TAEBC Annual Meeting 2020 highlights transportation electrification initiatives, advanced energy leadership

The Tennessee Advanced Energy Business Council (TAEBC) held another successful Annual Meeting at Schneider Electric’s Nashville Hub earlier this month.

TNECD Commissioner and TDEC Commissioner Featured speakers included Commissioner Bob Rolfe of the Tennessee Department of Economic and Community Development (TNECD) and Commissioner David Salyers of the Tennessee Department of Environment and Conservation (TDEC), who spoke about electric vehicles (EV) and their role in Tennessee’s advanced energy economy.

The event kicked off with TAEBC awarding Dan Hurst, CEO and founder of Strata-G, with the second-ever Thomas B. Ballard Advanced Energy Leadership Award, which honors exemplary leadership and success in championing, connecting, and strengthening Tennessee’s advanced energy economy. Last year, the inaugural award went to Ballard himself.  

“As a founding board member of the Tennessee Advanced Energy Business Council, Dan Hurst embodies the qualities of a servant leader,” said Cortney Piper, Executive Director and Vice President of TAEBC. “His dedication and commitment to building a new organization that represents an entire industry that makes Tennessee a better state in which to live, work and play is truly admirable. That same vision and devotion have enabled Dan to lead and grow a successful business in East Tennessee that embraces energy innovation, environmental stewardship and sustainability.”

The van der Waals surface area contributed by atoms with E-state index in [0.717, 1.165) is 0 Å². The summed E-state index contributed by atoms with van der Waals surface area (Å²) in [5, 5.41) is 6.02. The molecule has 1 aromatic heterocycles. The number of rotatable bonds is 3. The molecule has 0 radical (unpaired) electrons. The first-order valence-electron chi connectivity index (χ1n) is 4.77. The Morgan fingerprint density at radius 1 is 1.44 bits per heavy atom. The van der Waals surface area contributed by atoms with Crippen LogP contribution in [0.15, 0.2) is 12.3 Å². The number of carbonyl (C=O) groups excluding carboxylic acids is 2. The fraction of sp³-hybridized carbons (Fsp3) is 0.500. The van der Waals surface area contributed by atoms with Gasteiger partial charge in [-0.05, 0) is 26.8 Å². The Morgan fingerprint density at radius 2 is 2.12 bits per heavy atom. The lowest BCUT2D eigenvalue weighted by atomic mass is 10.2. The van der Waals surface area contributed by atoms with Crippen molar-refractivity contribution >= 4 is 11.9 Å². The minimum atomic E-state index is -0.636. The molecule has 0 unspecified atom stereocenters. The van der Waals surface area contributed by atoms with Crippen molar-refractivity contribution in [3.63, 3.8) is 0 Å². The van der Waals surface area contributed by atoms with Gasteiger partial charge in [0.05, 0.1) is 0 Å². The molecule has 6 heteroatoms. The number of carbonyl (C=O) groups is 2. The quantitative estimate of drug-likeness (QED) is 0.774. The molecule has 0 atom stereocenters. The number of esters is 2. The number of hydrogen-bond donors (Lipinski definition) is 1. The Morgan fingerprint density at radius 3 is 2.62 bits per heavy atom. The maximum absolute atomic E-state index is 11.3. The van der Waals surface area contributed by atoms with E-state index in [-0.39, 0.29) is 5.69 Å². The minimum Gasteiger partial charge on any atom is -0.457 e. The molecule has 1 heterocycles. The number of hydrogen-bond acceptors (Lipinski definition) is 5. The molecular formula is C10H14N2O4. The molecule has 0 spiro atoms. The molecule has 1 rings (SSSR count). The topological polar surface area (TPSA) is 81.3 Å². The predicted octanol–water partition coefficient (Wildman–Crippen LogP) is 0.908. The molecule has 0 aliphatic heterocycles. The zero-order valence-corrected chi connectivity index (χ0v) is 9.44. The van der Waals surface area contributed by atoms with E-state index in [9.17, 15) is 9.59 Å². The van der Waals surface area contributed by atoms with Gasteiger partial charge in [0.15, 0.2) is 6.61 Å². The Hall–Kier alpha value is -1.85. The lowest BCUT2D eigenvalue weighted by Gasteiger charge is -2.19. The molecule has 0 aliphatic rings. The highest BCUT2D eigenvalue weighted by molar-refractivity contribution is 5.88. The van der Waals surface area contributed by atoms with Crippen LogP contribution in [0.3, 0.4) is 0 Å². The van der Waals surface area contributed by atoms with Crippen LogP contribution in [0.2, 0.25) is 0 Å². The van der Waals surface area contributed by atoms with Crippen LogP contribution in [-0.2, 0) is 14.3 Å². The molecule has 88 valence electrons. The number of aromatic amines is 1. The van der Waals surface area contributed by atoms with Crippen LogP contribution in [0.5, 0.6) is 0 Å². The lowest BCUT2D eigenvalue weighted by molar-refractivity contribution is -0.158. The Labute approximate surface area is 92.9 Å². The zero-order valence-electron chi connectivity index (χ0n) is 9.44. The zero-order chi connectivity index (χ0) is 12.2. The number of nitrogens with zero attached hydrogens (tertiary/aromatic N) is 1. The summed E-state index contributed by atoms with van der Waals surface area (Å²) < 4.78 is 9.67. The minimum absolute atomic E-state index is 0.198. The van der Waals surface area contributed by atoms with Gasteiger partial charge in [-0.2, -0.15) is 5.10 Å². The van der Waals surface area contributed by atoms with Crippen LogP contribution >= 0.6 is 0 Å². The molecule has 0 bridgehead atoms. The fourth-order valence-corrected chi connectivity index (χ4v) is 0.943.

Schneider Electric’s Vice President of Power Products, Emily Heitman, welcomed TAEBC to Schneider Electric’s Nashville Hub and reinforced the company’s commitment to doing business in Tennessee. Her presentation was followed by Piper, who outlined TAEBC’S top achievements in 2019 and emphasized the organization’s goals and priorities moving into 2020. 

Next, Silicon Ranch Corporation’s Director of Regenerative Energy and Land Management, Michael Baute, spoke about the company’s holistic approach to solar power plant design, construction, and operations. Since launching Regenerative Energy with one 52-acre project in 2018, the program has grown exponentially with 31 projects on 5,923 acres throughout five states this year.

On TAEBC’s Energy Mentor Network Panel, Helge Nestler, Founder and President of Ginko Technologies, pitched his startup and mission to accelerate the use of sustainable waste treatment methods to reduce landfills and recover energy from waste. Afterwards, he was joined by Ira Weiss, Energy Mentor Network Entrepreneur-in-Residence and principal of Weiss Associates, for a panel discussion about Nestler’s entrepreneurial journey and value of the Energy Mentor Network program for startups like Ginko Technologies.